American Physical Society headquarters expansion wins national design award


The American Physical Society’s (APS) newly renovated headquarters in Ridge, N.Y., has earned national recognition in the 2016 Innovative Design in Engineering and Architecture with Structural Steel awards program (IDEAS2). In honor of this achievement, members of the project team will be presented with awards from the American Institute of Steel Construction (AISC) at a ceremony at the building on Wednesday, Nov. 30, at 5 p.m.

“An honest project that celebrates the existing building and steel expansion structure without overwhelming you,” said Jason Stone, senior associate at Leslie E. Robertson Associates (LERA), and the structural engineer juror in the competition.

Founded in 1899, the non-profit organization’s objective is to “advance and diffuse the knowledge of physics,” and its new facility does just that with its new addition. Because the Long Island Pine Barrens Preservation Act prohibited expanding the building’s footprint, the building had to expand upward. The result is an 18,000-sq.-ft level atop the original one-story 30,000-sq.-ft building.

The project was entered in the competition by its structural engineer, Gilsanz Murray Steficek, New York. The other members of the project team include:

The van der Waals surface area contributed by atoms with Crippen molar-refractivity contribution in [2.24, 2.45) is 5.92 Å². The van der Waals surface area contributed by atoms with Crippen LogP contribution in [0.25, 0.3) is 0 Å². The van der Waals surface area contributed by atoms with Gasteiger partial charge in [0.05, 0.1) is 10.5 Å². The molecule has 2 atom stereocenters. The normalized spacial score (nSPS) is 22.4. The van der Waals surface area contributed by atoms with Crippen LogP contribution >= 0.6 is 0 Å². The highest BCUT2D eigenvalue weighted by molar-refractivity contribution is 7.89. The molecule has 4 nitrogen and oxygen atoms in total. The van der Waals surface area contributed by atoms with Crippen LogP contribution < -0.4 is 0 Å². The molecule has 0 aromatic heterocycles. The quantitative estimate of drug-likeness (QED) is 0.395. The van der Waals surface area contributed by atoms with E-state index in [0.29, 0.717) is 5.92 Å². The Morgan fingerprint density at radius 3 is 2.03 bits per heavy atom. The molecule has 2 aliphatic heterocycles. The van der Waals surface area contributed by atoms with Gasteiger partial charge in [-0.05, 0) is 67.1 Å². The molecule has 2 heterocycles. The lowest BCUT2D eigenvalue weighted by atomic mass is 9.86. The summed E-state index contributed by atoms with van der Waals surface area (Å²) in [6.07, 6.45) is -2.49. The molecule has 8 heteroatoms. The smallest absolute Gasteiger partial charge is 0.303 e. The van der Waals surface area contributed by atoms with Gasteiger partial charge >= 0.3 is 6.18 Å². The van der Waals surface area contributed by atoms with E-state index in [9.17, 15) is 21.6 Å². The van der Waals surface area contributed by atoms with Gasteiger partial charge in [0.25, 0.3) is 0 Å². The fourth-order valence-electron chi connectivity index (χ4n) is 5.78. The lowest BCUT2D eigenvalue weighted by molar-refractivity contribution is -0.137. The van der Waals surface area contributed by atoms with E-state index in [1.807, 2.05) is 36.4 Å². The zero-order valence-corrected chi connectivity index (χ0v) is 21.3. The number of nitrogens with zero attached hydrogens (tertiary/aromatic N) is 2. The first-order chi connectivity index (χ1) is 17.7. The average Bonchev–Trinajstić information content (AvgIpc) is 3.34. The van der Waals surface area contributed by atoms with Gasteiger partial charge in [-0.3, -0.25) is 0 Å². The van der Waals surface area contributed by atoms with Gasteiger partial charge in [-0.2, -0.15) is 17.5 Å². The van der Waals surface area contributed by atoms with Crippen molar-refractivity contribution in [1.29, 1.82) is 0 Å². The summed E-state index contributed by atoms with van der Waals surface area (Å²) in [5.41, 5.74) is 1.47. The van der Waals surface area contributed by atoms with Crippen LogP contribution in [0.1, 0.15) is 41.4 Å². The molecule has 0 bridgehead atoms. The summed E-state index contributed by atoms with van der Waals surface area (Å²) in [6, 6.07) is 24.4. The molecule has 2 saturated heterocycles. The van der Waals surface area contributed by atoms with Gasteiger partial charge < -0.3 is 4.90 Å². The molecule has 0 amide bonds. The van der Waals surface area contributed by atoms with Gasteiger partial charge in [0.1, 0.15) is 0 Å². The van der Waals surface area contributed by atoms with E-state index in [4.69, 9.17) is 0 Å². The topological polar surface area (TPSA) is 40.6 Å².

Owner: American Physical Society, Ridge, N.Y.
Owner’s representative: LePatner & Associates, New York
Architect: Marvel Architects, New York
General contractor: T.G. Nickel & Associates, Ronkonkoma, N.Y.
Steel fabricator and detailer: STS Steel, Schenectady, N.Y. (an AISC member and certified fabricator)

The 10 IDEAS2 winners for 2016 were chosen from nearly 100 submissions received from architectural and engineering and other project team member firms throughout the U.S. Each submission is reviewed and award winners are selected by a nationally recognized panel of design and construction industry professionals.

The IDEAS2 award dates back more than 50 years with AISC. And about this year’s winning building expansion, AISC president Roger E. Ferch said: “The entire APS project team has shown how structural steel can be used to create structures that combine beauty and practicality. The result is a structure that serves its purpose extremely well, while providing an example of what can be achieved when designing and constructing projects with steel.”

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Mark Buckshon has published regional construction news publications in Canada and the U.S. since 1989. Earlier, he worked as a journalist and sub-editor, including a stint on the Bulawayo Chronicle in 1979-80, during the transition from Rhodesia to Zimbabwe. He has lived in Ottawa, Canada since 1981.


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